5 Quintessentially Guy Ritchie Movies

Saturday, November 19 by Christopher Chavez

Guy Ritchie movies are well known for being fast-paced, action-packed roller coaster rides, chock full of colorful, off the wall characters and more twists than a Chubby Checker song. Mostly focusing on crime capers, Ritchie deftly makes use of tracking shots, flash cuts and tight zooms to deliver highly stylized cinematic visuals. From the break out hit “Lock, Stock and Two Smoking Barrels” to “Sherlock Holmes,” Guy Ritchie movies have gotten better and better (if you don’t count the disaster that was “Swept Away,” Ritchie’s joint project with then wife, Madonna).

“Lock, Stock and Two Smoking Barrels." Guy Ritchie’s feature debut is a gritty, action packed heist film. Full of interweaving storylines and seizure-inducing flashbacks and scene cuts, Ritchie’s comic-book, whiplash style of filmmaking is perfect for this story about a group of friends that have to come up with £500,000 to pay off a mob boss. To avoid losing fingers, they decide to rob another group of thieves. They purchase a pair of antique shotguns for the job, not realizing the guns are the object of desire for an entirely separate set of criminals. When the paths of such villainous characters cross, mayhem ensues.

“Snatch." A pair of entwine storylines make up one of Guy Ritchie’s more famous crime films. The first takes place in the world of underground bare knuckle boxing. Turkish, played by Jason Statham, is a promoter who gets mixed up with the infamous Brick Top, a highly feared criminal. When the fighter he is supposed to supply ends up getting knocked out by an Irish gypsy, brilliantly played by Brad Pitt, Turkish must try to convince the gypsy to fight in his place. Meanwhile, an 86-carat diamond becomes the focus of a number of colorful criminals. After the diamond is stolen in a heist, local gangsters mix it up with international thieves and jewelers, each trying to get their hands on the priceless jewel.

“Revolver." Sticking to the genre that made him famous, Guy Ritchie’s story of a criminal seeking revenge is another fast-paced, action packed crime movie. Jason Statham plays Jake Green, a psychologically gifted gambler who is released from prison and decides to go after the man responsible for putting him there, casino boss Dorothy Macha, portrayed by Ray Liotta. Andre Benjamin, of the hip hop duo Outkast, and "The Sopranos" alum Vincent Pastore play Green’s accomplices. After learning he only has three days left to live, Green must set a plan in motion to make sure he can exact his revenge on Macha. “Revolver” is an adrenaline ride of a crime film, the kind only Guy Ritchie could accomplish.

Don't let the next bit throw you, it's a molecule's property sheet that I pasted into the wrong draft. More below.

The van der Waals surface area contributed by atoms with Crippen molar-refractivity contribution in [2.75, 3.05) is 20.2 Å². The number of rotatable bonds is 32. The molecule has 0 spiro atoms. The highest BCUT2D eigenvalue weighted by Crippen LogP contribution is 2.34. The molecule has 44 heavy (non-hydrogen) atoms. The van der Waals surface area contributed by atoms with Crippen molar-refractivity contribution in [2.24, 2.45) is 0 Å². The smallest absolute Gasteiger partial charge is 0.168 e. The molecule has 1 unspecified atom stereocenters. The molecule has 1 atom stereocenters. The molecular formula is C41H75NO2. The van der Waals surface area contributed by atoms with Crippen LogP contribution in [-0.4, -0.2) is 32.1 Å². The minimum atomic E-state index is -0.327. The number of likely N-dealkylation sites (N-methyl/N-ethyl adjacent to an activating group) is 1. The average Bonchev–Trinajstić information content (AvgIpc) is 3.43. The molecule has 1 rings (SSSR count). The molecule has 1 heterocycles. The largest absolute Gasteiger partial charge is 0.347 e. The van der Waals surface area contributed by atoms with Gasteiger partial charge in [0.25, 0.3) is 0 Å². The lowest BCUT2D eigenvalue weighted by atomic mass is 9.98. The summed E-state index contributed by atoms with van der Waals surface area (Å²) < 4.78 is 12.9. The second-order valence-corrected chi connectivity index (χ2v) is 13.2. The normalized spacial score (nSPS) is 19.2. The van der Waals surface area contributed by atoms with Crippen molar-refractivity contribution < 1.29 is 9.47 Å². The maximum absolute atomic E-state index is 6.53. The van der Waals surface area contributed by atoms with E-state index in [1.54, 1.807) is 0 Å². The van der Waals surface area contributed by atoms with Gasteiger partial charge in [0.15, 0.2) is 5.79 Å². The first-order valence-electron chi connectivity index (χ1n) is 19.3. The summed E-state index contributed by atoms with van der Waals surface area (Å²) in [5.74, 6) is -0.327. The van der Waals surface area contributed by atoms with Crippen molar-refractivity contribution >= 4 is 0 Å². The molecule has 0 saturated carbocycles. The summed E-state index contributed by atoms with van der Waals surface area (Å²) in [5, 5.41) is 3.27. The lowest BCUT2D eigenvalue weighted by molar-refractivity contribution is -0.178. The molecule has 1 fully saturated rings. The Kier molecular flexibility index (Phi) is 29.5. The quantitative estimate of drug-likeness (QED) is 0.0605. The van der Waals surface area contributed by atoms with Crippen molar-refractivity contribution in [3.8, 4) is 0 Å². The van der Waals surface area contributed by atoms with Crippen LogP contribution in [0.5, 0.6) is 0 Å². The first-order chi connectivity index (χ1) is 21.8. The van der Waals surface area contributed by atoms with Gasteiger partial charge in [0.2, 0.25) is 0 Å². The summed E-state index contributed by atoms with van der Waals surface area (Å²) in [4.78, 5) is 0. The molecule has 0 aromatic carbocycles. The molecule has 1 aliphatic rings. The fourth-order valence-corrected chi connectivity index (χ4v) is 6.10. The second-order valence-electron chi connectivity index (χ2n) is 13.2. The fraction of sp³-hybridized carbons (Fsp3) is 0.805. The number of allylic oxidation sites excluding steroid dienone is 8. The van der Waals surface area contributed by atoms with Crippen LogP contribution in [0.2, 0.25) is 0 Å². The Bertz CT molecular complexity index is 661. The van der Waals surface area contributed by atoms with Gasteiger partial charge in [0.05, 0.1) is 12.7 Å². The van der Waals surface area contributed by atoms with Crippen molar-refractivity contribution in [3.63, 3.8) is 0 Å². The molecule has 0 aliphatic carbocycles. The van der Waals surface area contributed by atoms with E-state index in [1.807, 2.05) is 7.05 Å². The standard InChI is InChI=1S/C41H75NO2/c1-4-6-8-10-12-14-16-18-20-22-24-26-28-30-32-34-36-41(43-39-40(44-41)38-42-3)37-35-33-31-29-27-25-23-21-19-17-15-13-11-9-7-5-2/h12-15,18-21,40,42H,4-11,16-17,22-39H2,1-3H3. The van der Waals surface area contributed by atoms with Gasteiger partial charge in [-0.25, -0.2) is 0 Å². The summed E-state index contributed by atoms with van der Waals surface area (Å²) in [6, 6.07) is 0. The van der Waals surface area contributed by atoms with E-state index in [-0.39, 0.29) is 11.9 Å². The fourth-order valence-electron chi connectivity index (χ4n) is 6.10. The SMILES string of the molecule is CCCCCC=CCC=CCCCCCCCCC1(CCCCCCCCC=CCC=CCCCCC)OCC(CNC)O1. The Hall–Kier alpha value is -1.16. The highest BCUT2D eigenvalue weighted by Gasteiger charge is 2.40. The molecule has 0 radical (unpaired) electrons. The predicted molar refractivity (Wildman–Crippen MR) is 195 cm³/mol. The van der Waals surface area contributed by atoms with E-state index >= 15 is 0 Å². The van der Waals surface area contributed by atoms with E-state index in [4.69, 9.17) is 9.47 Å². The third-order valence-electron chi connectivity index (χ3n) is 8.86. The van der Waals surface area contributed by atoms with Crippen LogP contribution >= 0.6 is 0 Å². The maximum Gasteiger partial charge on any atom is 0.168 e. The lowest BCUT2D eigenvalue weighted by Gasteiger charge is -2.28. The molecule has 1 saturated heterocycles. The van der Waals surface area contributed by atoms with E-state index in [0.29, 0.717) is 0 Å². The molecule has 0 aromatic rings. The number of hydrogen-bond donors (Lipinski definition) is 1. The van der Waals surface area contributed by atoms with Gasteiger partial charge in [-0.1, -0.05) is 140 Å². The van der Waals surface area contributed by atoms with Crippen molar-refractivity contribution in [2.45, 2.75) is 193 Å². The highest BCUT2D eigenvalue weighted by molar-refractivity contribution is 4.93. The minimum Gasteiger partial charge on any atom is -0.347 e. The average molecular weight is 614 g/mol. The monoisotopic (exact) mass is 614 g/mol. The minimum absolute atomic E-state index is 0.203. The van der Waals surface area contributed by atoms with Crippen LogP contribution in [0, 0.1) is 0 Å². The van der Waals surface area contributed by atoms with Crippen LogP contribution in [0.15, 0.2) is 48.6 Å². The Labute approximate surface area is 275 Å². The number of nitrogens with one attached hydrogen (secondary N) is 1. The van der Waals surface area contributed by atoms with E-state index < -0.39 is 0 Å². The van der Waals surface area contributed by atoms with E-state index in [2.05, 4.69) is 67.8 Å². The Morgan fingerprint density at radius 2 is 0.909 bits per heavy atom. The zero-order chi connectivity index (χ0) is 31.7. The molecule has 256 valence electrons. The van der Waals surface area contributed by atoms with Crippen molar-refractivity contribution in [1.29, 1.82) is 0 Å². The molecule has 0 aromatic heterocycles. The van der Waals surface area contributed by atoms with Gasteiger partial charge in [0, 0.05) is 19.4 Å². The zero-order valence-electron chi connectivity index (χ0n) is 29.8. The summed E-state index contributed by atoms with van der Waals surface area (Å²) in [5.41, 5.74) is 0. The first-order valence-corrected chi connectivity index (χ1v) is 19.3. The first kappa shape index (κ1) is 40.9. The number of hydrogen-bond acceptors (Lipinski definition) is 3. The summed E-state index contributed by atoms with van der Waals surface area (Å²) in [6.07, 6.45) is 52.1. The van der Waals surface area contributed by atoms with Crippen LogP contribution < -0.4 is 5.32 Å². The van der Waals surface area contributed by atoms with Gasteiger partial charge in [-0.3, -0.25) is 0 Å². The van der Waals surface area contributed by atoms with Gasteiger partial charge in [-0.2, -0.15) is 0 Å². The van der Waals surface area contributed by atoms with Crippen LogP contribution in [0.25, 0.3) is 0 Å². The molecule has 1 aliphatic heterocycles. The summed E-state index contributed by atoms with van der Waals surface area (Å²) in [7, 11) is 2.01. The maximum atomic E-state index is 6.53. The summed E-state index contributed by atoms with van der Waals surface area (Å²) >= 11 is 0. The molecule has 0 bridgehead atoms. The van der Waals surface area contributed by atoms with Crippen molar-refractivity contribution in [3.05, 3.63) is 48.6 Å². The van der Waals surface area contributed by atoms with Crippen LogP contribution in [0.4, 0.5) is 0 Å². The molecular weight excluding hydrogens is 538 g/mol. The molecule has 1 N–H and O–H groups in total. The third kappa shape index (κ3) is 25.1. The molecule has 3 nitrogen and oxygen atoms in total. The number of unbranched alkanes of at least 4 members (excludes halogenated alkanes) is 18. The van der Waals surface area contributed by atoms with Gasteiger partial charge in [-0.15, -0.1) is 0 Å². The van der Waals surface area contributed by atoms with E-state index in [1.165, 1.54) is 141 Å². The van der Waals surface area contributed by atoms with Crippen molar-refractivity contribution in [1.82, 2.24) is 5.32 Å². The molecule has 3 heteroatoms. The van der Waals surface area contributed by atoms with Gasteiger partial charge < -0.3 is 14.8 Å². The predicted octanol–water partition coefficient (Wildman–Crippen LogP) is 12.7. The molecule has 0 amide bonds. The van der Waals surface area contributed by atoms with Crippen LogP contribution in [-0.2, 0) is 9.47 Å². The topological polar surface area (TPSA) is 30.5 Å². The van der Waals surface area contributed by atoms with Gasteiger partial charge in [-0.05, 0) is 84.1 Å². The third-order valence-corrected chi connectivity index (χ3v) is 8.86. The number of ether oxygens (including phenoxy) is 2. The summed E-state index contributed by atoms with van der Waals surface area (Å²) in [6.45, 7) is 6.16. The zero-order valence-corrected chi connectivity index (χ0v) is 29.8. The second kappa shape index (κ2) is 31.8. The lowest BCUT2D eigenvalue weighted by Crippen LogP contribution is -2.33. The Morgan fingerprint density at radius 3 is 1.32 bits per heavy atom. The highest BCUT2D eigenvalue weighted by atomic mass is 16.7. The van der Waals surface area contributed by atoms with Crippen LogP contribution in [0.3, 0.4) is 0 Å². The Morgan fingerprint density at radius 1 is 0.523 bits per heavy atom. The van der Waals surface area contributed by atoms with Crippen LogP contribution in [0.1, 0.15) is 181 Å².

“RocknRolla." Like “Lock, Stock and Two Smoking Barrels” and “Snatch,” Guy Ritchie’s seventh crime film revolves around a single object. This time, instead of antique shotguns or a priceless diamond, the object of desire in “RocknRolla” is a painting. The painting belongs to a crooked Russian land developer who loans it to a British mob boss who he has just gone into business with. Unbeknownst to the Russian, his assistant hires a group of thugs known as the “Wild Bunch” to steal the painting. True to Ritchie’s style of filmmaking, chaos and confusion go hand in hand with fast paced action as the crooks, lowlifes and druggies all fight for the rights to the painting.

“Sherlock Holmes." Stepping away from gangster crime films, Ritchie takes on the hero of Sir Arthur Conan Doyle’s series of mystery novels and comes away with his first blockbuster. Robert Downey, Jr. portrays the super sleuth and Jude Law fills the roll of Dr. Watson. “Sherlock Holmes” finds the duo investigating a slew of occult-style murders committed by Lord Blackwood, portrayed by Mark Strong. In the process of stopping another murder, Holmes and Watson capture Blackwood. He is sentenced to death, and just before his hanging, Blackwood delivers an ominous message to Holmes. When it seems Blackwood escapes death, it is up to Holmes and Watson to capture him before Blackwood can set a deadly plan into motion.

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